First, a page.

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Young Entrepreneurs

Waving the pom-poms for self-sufficiency


One squad. 70 members. And a budget of just £5,000 a year. The Brighton and Sussex Waves are a co-educational cheerleading squad made up of students from the University of Brighton and the University of Sussex.

The squad has been named UK National Champions for two years running, but with national competitions costing between £6,000 and £7,000 a year, going for gold and defending their title doesn’t come cheap.

In addition to that, the Waves have two competing teams - doubling the costs of going to competitions. To overcome the financial difficulties of competitive cheerleading, the cheerleaders have found themselves putting both their athletic ability and their entrepreneurial skills to the test.

Squad secretary Thomas Curson says that finding funding for the squad is vital if they are to continue as a competing team: “We do get funding from both universities, but with universities getting larger, and more societies asking for money, the amount we receive is less and less every year,” he said. “Cheerleading is a particularly expensive sport, so we really do have to come up with new and inventive ways to make money.”

May seem like a daunting task, but the Waves seem to have it covered - they have continually generated the highest revenue out of all the university societies every year since they were established in 2006. 

One of the squad’s main fund-raisers is organizing activities for students, such as bake sales and club nights - this year, the Waves organised events for the SuperBowl, Thanksgiving and Christmas, raising approximately £1,500 for the squad. 

However, the squad also makes efforts to raise money for charity and support their local community. 

The Waves’ annual Pink Night is a club night dedicated to the late Wave cheerleader, Hester Stewart, and raises money for the Angus Foundation. This year, the event raised £2,200 towards the charity, which will help raise awareness of the dangers of the drug GBL.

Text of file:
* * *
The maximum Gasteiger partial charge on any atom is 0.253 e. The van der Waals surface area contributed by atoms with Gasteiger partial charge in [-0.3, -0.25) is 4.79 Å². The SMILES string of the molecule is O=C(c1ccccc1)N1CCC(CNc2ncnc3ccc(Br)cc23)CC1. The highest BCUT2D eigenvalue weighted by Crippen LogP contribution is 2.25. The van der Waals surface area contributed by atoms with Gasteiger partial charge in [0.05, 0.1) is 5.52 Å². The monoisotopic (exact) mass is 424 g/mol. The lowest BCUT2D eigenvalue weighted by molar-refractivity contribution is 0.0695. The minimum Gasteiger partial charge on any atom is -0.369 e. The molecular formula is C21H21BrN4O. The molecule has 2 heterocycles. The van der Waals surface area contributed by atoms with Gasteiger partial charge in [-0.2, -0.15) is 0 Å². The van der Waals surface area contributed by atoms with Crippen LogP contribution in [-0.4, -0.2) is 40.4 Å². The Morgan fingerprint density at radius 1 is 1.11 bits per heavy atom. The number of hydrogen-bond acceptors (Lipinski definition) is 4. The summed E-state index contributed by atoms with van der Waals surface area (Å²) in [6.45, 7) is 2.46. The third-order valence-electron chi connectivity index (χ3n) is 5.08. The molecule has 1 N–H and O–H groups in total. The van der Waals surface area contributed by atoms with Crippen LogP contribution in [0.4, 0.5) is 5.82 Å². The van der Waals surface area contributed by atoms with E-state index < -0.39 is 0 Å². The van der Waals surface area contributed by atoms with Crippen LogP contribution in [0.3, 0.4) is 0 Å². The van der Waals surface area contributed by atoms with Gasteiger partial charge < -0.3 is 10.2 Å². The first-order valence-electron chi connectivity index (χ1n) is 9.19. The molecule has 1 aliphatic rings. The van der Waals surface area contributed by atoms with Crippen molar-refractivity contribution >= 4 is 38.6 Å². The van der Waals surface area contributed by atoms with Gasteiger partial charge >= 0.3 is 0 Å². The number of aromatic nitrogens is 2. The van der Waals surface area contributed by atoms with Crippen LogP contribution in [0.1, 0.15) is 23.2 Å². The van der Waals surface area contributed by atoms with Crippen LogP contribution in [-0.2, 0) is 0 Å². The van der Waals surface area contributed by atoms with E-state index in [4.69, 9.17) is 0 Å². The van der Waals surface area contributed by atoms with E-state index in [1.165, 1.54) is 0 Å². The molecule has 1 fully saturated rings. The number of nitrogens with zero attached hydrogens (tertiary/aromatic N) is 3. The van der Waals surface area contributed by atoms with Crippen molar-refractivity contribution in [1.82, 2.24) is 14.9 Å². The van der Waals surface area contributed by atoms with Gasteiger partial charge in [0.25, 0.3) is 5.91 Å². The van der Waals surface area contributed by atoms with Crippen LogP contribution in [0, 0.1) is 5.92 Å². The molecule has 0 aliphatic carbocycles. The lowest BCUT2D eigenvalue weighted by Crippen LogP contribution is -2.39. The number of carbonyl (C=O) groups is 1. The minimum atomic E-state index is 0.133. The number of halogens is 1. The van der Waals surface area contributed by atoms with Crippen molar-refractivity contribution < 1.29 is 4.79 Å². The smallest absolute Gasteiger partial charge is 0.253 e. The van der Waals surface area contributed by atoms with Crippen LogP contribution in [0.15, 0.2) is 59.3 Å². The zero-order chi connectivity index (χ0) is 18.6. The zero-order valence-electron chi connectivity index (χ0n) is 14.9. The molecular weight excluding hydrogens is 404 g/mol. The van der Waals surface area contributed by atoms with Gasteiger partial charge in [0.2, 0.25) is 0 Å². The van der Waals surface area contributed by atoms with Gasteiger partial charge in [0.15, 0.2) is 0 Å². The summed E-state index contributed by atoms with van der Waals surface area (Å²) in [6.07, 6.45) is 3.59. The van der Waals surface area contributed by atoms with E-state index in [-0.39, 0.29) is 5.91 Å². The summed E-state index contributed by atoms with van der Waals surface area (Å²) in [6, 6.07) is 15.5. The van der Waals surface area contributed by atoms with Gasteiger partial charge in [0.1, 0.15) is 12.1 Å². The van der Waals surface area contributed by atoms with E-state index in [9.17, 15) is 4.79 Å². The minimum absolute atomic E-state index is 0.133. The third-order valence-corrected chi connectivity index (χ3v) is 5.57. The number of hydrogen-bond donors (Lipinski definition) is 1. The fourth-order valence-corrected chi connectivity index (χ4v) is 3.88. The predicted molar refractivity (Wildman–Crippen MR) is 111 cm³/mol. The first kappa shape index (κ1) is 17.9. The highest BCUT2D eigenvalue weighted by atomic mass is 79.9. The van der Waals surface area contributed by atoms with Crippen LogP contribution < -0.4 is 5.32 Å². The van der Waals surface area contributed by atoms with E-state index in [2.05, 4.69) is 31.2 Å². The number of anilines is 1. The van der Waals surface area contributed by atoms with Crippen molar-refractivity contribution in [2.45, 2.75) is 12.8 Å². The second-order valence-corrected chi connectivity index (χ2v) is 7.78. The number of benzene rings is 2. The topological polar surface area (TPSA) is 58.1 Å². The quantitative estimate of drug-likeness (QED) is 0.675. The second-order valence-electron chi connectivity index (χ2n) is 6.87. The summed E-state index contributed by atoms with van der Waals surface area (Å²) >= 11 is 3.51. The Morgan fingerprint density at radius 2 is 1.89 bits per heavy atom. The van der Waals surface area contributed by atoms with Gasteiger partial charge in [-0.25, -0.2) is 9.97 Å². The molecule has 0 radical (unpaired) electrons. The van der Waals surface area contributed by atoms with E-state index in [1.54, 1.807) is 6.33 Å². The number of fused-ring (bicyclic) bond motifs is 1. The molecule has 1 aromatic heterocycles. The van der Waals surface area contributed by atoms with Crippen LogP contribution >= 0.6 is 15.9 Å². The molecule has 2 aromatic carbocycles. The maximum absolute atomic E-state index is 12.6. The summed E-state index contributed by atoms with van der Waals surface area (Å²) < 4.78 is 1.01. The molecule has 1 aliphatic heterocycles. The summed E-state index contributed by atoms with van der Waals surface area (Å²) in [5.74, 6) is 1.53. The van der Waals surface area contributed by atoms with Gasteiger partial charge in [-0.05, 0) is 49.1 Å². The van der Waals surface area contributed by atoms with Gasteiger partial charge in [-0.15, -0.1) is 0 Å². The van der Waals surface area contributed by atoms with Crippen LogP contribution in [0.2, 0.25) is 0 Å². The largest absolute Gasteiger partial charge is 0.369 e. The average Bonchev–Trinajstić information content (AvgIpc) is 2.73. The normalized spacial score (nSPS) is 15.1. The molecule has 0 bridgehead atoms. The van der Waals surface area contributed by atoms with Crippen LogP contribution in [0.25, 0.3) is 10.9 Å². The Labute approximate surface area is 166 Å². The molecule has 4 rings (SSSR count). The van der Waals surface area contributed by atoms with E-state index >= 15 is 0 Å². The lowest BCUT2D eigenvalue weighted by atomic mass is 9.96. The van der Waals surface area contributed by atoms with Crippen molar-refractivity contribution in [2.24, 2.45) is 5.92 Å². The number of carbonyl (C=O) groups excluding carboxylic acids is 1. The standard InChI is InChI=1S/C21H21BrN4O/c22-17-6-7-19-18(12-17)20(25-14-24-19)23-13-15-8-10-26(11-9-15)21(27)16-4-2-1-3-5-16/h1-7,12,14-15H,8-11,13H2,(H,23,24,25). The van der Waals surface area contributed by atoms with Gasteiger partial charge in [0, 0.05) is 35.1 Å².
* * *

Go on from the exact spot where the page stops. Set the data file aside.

The cheerleaders also performed at the Brighton Marathon last year to support the runners, and will do the same again this year to help raise money for Breast Cancer UK. To get them towards their target sum of money, the Waves also take advantage of any money-raising opportunity which comes their way. 

The squad’s most recent challenge is their bid to win £10,000 in the RBS ESSA video competition. In order to win, the squad must gain the biggest number of views on their YouTube video, before gaining a place in the adjudicated shortlist. 

Thomas, 25, says: “That amount of money would make an unbelievable difference to the squad. It would fund the international competition in Bournemouth in the summer and we could start subsidising the costs of tumble training for the squad - the members currently pay out of their own pocket.”

Thomas said often the novelty of cheerleading can also find the squad handy pay packets. In January, the squad performed at an event for Aquatrac - a company in swimming pool management and construction - in exchange for a cash sum.

“Aquatrac gave us £100 to throw some stunts at their largest event of the year,” said Thomas. “The squad always jumps at a chance to perform and if it means more money towards competition, then that’s brilliant. I think often the novelty of cheerleading in this country can work in our favour.”

For many, the efforts the squad goes to to find the money to compete would not seem worthwhile. But, argues head coach Cheska Tyler, 22, cheerleading teaches skills which can be carried on to later life.

“It’s all about working in a team, and really pulling together to achieve something,” she said. “The running of the squad and performing well in competitions doesn’t come easy, but the squad really put in the hours both in and out of the gym to make sure we are able to firstly, compete, and secondly, to the best of our ability.”

Squad member Shiv Vara, 20, said her experience of cheerleading has made her university life: “Cheer is not only about the competitive side, it is also about the social side,” she said. “I have made lifelong friends through this squad, and we have so much fun. It just makes all the hard work we put into fund-raising completely worth it.”